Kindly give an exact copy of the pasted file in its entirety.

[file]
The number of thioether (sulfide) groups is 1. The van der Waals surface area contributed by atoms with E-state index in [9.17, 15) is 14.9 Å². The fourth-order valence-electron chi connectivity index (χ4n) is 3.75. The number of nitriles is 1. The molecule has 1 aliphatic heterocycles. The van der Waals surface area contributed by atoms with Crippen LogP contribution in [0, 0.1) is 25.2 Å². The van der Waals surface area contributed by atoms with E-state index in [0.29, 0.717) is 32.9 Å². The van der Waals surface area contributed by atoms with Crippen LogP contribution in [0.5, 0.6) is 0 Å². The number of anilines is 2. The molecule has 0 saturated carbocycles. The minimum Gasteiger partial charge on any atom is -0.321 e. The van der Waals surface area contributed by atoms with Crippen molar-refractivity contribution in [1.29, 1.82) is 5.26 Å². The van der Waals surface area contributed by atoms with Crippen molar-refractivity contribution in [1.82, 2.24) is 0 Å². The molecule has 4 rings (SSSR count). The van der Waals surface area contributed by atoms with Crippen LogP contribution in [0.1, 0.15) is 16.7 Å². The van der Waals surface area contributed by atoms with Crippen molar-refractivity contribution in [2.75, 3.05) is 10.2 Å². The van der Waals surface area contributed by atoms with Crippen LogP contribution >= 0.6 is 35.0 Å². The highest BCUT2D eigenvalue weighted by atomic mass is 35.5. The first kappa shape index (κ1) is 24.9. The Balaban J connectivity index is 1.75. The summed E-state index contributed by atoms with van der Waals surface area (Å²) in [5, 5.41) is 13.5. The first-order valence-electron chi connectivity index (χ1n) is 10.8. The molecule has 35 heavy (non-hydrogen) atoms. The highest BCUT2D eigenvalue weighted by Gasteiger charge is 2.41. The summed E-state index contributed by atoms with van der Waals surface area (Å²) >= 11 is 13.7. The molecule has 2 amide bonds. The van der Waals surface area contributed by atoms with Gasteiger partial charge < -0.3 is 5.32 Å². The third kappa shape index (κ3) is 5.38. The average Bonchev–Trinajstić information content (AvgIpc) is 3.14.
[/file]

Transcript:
The number of thioether (sulfide) groups is 1. The van der Waals surface area contributed by atoms with E-state index in [9.17, 15) is 14.9 Å². The fourth-order valence-electron chi connectivity index (χ4n) is 3.75. The number of nitriles is 1. The molecule has 1 aliphatic heterocycles. The van der Waals surface area contributed by atoms with Crippen LogP contribution in [0, 0.1) is 25.2 Å². The van der Waals surface area contributed by atoms with E-state index in [0.29, 0.717) is 32.9 Å². The van der Waals surface area contributed by atoms with Crippen LogP contribution in [0.5, 0.6) is 0 Å². The number of anilines is 2. The molecule has 0 saturated carbocycles. The minimum Gasteiger partial charge on any atom is -0.321 e. The van der Waals surface area contributed by atoms with Crippen molar-refractivity contribution in [1.29, 1.82) is 5.26 Å². The van der Waals surface area contributed by atoms with Crippen molar-refractivity contribution in [1.82, 2.24) is 0 Å². The molecule has 4 rings (SSSR count). The van der Waals surface area contributed by atoms with Crippen LogP contribution in [0.1, 0.15) is 16.7 Å². The van der Waals surface area contributed by atoms with Crippen molar-refractivity contribution in [2.75, 3.05) is 10.2 Å². The van der Waals surface area contributed by atoms with Crippen LogP contribution >= 0.6 is 35.0 Å². The highest BCUT2D eigenvalue weighted by atomic mass is 35.5. The first kappa shape index (κ1) is 24.9. The Balaban J connectivity index is 1.75. The summed E-state index contributed by atoms with van der Waals surface area (Å²) in [5, 5.41) is 13.5. The first-order valence-electron chi connectivity index (χ1n) is 10.8. The molecule has 35 heavy (non-hydrogen) atoms. The highest BCUT2D eigenvalue weighted by Gasteiger charge is 2.41. The summed E-state index contributed by atoms with van der Waals surface area (Å²) >= 11 is 13.7. The molecule has 2 amide bonds. The van der Waals surface area contributed by atoms with Gasteiger partial charge < -0.3 is 5.32 Å². The third kappa shape index (κ3) is 5.38. The average Bonchev–Trinajstić information content (AvgIpc) is 3.14.